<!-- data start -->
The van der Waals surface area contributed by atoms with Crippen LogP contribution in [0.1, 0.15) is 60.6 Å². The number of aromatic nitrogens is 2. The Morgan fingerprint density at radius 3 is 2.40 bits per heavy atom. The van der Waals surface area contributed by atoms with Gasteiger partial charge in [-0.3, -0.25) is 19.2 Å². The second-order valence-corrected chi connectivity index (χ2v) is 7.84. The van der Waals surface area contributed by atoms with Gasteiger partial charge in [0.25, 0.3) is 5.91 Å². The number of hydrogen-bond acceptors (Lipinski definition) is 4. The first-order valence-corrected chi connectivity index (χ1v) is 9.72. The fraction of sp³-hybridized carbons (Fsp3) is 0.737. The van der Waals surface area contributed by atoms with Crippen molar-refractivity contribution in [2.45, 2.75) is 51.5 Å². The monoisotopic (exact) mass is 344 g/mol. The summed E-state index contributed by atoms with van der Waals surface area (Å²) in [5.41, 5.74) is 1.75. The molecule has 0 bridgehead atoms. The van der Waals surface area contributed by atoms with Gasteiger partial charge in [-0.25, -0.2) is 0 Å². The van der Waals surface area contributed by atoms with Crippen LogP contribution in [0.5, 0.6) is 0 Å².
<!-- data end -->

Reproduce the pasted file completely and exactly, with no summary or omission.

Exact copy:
The van der Waals surface area contributed by atoms with Crippen LogP contribution in [0.1, 0.15) is 60.6 Å². The number of aromatic nitrogens is 2. The Morgan fingerprint density at radius 3 is 2.40 bits per heavy atom. The van der Waals surface area contributed by atoms with Gasteiger partial charge in [-0.3, -0.25) is 19.2 Å². The second-order valence-corrected chi connectivity index (χ2v) is 7.84. The van der Waals surface area contributed by atoms with Gasteiger partial charge in [0.25, 0.3) is 5.91 Å². The number of hydrogen-bond acceptors (Lipinski definition) is 4. The first-order valence-corrected chi connectivity index (χ1v) is 9.72. The fraction of sp³-hybridized carbons (Fsp3) is 0.737. The van der Waals surface area contributed by atoms with Crippen molar-refractivity contribution in [2.45, 2.75) is 51.5 Å². The monoisotopic (exact) mass is 344 g/mol. The summed E-state index contributed by atoms with van der Waals surface area (Å²) in [5.41, 5.74) is 1.75. The molecule has 0 bridgehead atoms. The van der Waals surface area contributed by atoms with Gasteiger partial charge in [-0.25, -0.2) is 0 Å². The van der Waals surface area contributed by atoms with Crippen LogP contribution in [0.5, 0.6) is 0 Å².